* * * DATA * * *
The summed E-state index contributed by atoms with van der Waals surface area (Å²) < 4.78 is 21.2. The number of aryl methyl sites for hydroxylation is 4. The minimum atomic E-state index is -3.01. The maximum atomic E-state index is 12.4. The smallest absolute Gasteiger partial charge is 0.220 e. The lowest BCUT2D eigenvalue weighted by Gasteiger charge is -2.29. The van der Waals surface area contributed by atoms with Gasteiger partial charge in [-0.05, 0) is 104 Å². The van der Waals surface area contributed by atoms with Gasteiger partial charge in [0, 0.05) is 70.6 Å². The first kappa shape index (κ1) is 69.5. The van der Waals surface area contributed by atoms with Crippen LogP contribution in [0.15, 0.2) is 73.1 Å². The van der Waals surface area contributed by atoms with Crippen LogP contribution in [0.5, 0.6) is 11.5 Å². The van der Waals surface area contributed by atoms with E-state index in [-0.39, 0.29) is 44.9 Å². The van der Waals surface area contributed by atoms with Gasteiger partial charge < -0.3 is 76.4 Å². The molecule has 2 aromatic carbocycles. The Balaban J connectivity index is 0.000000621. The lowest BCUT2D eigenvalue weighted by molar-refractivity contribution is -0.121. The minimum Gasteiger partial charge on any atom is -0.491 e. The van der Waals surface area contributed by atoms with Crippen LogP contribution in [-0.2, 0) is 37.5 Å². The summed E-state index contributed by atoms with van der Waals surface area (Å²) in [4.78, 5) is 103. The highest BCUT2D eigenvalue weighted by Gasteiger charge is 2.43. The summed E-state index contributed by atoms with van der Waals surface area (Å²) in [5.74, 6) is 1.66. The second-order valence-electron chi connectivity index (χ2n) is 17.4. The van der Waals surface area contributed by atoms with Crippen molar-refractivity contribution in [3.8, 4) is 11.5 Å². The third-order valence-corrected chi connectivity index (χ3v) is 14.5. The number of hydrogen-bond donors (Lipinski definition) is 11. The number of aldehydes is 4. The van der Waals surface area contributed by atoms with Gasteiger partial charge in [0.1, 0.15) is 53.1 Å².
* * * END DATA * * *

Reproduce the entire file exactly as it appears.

The summed E-state index contributed by atoms with van der Waals surface area (Å²) < 4.78 is 21.2. The number of aryl methyl sites for hydroxylation is 4. The minimum atomic E-state index is -3.01. The maximum atomic E-state index is 12.4. The smallest absolute Gasteiger partial charge is 0.220 e. The lowest BCUT2D eigenvalue weighted by Gasteiger charge is -2.29. The van der Waals surface area contributed by atoms with Gasteiger partial charge in [-0.05, 0) is 104 Å². The van der Waals surface area contributed by atoms with Gasteiger partial charge in [0, 0.05) is 70.6 Å². The first kappa shape index (κ1) is 69.5. The van der Waals surface area contributed by atoms with Crippen LogP contribution in [0.15, 0.2) is 73.1 Å². The van der Waals surface area contributed by atoms with Crippen LogP contribution in [0.5, 0.6) is 11.5 Å². The van der Waals surface area contributed by atoms with E-state index in [-0.39, 0.29) is 44.9 Å². The van der Waals surface area contributed by atoms with Gasteiger partial charge < -0.3 is 76.4 Å². The molecule has 2 aromatic carbocycles. The Balaban J connectivity index is 0.000000621. The lowest BCUT2D eigenvalue weighted by molar-refractivity contribution is -0.121. The minimum Gasteiger partial charge on any atom is -0.491 e. The van der Waals surface area contributed by atoms with Crippen LogP contribution in [-0.2, 0) is 37.5 Å². The summed E-state index contributed by atoms with van der Waals surface area (Å²) in [4.78, 5) is 103. The highest BCUT2D eigenvalue weighted by Gasteiger charge is 2.43. The summed E-state index contributed by atoms with van der Waals surface area (Å²) in [5.74, 6) is 1.66. The second-order valence-electron chi connectivity index (χ2n) is 17.4. The van der Waals surface area contributed by atoms with Crippen molar-refractivity contribution in [3.8, 4) is 11.5 Å². The third-order valence-corrected chi connectivity index (χ3v) is 14.5. The number of hydrogen-bond donors (Lipinski definition) is 11. The number of aldehydes is 4. The van der Waals surface area contributed by atoms with Gasteiger partial charge in [0.1, 0.15) is 53.1 Å².